Grow box soil

CamdenJim

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I'm making a number of boxes to use in growing plants this fall/winter, working on landscaping a strange slope in our yard that has potential for a terraced garden. Some of these boxes might find use as grow boxes for bonsai material. That will really be the case if I make a collecting trip to "the farm" in November.

If I do that, what soil should I use? A bonsai mix? potting soil? something else? I will no doubt be collecting only local deciduous or dormant local plants: hawthorn, red maple, honeysuckle azalea (I hope), yaupon, and the like. the only conifers I might bother with are small cedars. I'm in zone 7b, and the plants will come from zone 8 -- not very far away.

I'm open to suggestions and want the plants to survive :)

Jim
 

Zach Smith

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I'm making a number of boxes to use in growing plants this fall/winter, working on landscaping a strange slope in our yard that has potential for a terraced garden. Some of these boxes might find use as grow boxes for bonsai material. That will really be the case if I make a collecting trip to "the farm" in November.

If I do that, what soil should I use? A bonsai mix? potting soil? something else? I will no doubt be collecting only local deciduous or dormant local plants: hawthorn, red maple, honeysuckle azalea (I hope), yaupon, and the like. the only conifers I might bother with are small cedars. I'm in zone 7b, and the plants will come from zone 8 -- not very far away.

I'm open to suggestions and want the plants to survive :)

Jim
When collecting trees for bonsai I always use bonsai soil unless the trees are going into the ground for some benign neglect. This assumes that you'll be watering and feeding sufficiently as if developing bonsai material. With grow boxes you're limiting the space for your trees to grow, so you'll have to compensate with food and water. As long as you plan for this, everything should go well.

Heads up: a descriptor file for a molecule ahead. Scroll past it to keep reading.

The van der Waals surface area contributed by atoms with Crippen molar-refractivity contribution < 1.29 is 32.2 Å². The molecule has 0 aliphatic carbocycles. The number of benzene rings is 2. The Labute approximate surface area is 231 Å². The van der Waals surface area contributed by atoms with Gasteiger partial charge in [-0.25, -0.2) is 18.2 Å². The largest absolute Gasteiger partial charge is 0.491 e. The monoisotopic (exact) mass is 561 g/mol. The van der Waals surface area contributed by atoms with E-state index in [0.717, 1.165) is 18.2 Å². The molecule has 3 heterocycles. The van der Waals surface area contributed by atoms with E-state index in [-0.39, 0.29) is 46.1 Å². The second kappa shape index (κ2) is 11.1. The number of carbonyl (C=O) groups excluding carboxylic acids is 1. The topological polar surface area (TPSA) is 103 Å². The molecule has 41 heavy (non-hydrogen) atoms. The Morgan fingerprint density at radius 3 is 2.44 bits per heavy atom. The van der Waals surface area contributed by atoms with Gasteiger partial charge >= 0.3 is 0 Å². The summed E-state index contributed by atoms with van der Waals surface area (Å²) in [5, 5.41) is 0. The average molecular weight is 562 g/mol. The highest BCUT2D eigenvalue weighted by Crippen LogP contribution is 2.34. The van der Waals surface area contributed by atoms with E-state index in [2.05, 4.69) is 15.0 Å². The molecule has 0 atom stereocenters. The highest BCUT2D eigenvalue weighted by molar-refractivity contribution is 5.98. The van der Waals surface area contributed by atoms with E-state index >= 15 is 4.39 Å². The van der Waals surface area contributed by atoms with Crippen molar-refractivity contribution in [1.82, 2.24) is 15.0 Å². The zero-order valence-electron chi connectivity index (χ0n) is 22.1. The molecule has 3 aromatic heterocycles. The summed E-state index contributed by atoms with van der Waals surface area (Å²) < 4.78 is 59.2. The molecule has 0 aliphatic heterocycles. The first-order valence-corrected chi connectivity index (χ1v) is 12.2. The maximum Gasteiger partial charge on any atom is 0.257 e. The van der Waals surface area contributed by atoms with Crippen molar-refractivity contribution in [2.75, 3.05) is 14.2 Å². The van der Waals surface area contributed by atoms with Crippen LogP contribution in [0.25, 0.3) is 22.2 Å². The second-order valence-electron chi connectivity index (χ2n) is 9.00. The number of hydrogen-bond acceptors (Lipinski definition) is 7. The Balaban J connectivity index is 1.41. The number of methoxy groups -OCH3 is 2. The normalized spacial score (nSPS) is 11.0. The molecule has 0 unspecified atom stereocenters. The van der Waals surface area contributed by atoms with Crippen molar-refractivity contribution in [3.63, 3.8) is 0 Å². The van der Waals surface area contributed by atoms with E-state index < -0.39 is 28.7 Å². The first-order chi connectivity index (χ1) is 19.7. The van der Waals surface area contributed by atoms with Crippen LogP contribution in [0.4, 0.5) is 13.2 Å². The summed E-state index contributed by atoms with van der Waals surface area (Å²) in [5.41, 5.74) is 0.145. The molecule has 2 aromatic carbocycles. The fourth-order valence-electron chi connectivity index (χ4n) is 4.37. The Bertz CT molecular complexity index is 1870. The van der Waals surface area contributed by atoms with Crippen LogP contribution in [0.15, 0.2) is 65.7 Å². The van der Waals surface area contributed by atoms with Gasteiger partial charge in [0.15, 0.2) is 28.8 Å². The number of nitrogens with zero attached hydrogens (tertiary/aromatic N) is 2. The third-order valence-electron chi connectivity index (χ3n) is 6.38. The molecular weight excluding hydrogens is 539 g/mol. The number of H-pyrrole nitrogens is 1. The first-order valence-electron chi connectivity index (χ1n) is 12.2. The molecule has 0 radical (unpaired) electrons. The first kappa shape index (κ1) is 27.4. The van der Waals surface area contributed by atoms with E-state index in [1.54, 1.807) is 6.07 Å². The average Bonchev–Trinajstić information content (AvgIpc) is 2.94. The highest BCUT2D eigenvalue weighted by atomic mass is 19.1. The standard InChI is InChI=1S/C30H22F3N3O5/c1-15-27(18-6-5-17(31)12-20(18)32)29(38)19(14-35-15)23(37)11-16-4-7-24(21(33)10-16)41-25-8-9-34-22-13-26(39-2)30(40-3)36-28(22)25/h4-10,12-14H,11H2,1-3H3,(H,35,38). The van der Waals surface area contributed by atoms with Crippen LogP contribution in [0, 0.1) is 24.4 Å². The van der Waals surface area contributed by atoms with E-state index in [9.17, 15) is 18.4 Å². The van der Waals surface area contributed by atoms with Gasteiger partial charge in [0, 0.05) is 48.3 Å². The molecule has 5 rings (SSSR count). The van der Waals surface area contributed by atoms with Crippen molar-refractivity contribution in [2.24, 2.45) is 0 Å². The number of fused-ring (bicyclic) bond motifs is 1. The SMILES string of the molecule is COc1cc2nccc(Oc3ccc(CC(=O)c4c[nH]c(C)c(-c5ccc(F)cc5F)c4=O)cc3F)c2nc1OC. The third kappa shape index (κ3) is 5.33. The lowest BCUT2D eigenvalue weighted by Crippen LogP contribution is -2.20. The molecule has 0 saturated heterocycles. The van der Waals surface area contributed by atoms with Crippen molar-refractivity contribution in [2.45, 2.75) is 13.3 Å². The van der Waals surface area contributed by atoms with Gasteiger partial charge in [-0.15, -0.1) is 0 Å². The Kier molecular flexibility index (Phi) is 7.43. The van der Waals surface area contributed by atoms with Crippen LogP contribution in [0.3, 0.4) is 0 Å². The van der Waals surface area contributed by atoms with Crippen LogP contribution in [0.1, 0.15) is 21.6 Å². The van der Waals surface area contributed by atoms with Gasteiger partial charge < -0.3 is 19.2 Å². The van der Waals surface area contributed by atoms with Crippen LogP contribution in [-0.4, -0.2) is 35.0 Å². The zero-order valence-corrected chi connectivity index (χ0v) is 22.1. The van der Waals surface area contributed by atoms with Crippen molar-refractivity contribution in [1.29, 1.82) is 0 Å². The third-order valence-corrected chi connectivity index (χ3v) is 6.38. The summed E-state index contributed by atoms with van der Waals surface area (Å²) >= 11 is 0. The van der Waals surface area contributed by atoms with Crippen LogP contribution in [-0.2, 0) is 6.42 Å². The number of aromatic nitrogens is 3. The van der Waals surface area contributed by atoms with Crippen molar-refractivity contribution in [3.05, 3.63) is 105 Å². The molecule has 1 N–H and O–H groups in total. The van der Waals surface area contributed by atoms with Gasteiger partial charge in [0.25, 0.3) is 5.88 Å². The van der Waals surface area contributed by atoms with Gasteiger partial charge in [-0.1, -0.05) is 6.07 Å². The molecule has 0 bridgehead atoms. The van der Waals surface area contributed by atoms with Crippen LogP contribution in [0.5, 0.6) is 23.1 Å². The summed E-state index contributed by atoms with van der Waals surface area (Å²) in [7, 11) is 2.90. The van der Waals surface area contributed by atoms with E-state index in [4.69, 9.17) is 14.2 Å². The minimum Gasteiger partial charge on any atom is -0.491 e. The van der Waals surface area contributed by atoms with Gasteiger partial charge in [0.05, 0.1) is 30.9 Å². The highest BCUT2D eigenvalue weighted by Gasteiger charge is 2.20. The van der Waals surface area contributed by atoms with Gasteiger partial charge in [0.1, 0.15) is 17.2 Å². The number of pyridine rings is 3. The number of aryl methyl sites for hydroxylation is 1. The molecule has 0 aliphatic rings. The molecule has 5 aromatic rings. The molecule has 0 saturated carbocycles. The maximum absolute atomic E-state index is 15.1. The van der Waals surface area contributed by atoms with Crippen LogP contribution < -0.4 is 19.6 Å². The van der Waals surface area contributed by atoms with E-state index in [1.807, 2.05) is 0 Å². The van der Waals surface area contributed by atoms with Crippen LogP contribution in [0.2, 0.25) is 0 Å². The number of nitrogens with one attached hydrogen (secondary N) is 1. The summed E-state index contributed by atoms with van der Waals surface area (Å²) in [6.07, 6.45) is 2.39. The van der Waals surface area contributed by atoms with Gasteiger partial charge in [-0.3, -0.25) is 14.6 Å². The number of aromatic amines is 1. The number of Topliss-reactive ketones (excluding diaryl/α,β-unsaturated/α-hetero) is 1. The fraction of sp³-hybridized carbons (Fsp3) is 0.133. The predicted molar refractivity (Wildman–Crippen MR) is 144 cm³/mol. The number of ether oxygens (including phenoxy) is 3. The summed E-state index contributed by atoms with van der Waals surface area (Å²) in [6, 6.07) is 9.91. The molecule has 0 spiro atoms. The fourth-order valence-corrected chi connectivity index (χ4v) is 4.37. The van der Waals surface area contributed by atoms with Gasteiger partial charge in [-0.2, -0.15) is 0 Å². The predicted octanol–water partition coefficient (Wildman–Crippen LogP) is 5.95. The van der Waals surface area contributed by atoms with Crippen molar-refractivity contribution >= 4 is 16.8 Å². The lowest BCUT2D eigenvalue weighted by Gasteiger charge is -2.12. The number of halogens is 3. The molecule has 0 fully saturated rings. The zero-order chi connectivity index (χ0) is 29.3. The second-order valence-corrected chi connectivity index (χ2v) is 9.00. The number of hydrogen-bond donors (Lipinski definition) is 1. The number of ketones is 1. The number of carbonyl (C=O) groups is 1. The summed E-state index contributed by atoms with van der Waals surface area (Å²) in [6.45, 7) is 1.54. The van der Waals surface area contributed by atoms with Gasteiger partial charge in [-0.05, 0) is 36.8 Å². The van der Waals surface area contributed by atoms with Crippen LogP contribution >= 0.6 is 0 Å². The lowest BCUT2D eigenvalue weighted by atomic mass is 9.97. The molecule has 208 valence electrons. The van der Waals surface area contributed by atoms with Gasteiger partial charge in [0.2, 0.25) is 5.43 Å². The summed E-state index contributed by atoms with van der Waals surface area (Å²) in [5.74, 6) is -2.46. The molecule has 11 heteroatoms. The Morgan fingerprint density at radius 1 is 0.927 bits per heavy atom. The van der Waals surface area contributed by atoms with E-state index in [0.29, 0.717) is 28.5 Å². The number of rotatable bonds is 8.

Zach
 

Brian Van Fleet

Pretty Fly for a Bonsai Guy
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Hi Jim...If the boxes are portable; i.e., have a bottom, use something like Turface, Lava Rock, and Pine Bark (Lowe's: Evergreen Soil Conditioner is perfect), at a 1:1:2 ratio. Just be sure the boxes aren't made much bigger than the diameter and depth of the root ball you collect, otherwise the roots can rot.

If the boxes are more like terrace/retaining walls and have no bottom, you could just loosen and amend the existing soil with some Soil Conditioner and Turface. In the spring, toss in the old soil from healthy trees you're repotting.

If you're a member of the Alabama Bonsai Society, we have some Lava Rock and access to Turface which can be purchased at a great price, just shoot me an email and we'll get you set up.
 

CamdenJim

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Hi Jim...If the boxes are portable; i.e., have a bottom, use something like Turface, Lava Rock, and Pine Bark (Lowe's: Evergreen Soil Conditioner is perfect), at a 1:1:2 ratio. Just be sure the boxes aren't made much bigger than the diameter and depth of the root ball you collect, otherwise the roots can rot.

They're fully portable, Brian. Shallow, with wooden bottoms, ample drainage, and placed over graveled drainage "pits." Had to do it that way, because under a bare inch of soil, there's nothing but rock and clay. Different widths and lengths, placed in such a way I can use the space between them for small in-ground plantings or maybe monkey-poles some day.

No experience with Turface; we've been using a mix from Jane McK (Judy and I are new members) - Haydite and Soil Conditioner. Time to make up some more anyway, so I'm ready to try anything.
 

Brian Van Fleet

Pretty Fly for a Bonsai Guy
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No experience with Turface; we've been using a mix from Jane McK (Judy and I are new members) - Haydite and Soil Conditioner. Time to make up some more anyway, so I'm ready to try anything.

Gotcha...next time we're at the BBG potting shed, remind me and we'll grab a few bags of lava rock from the lathe-house for you. It will be a good addition to Jane's mix.
 

Bill S

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Many of those are going to want to be bare rooted to get rid of the field soil/clay anyway, go to a good mix, and save some time doing a couple of repots.
 

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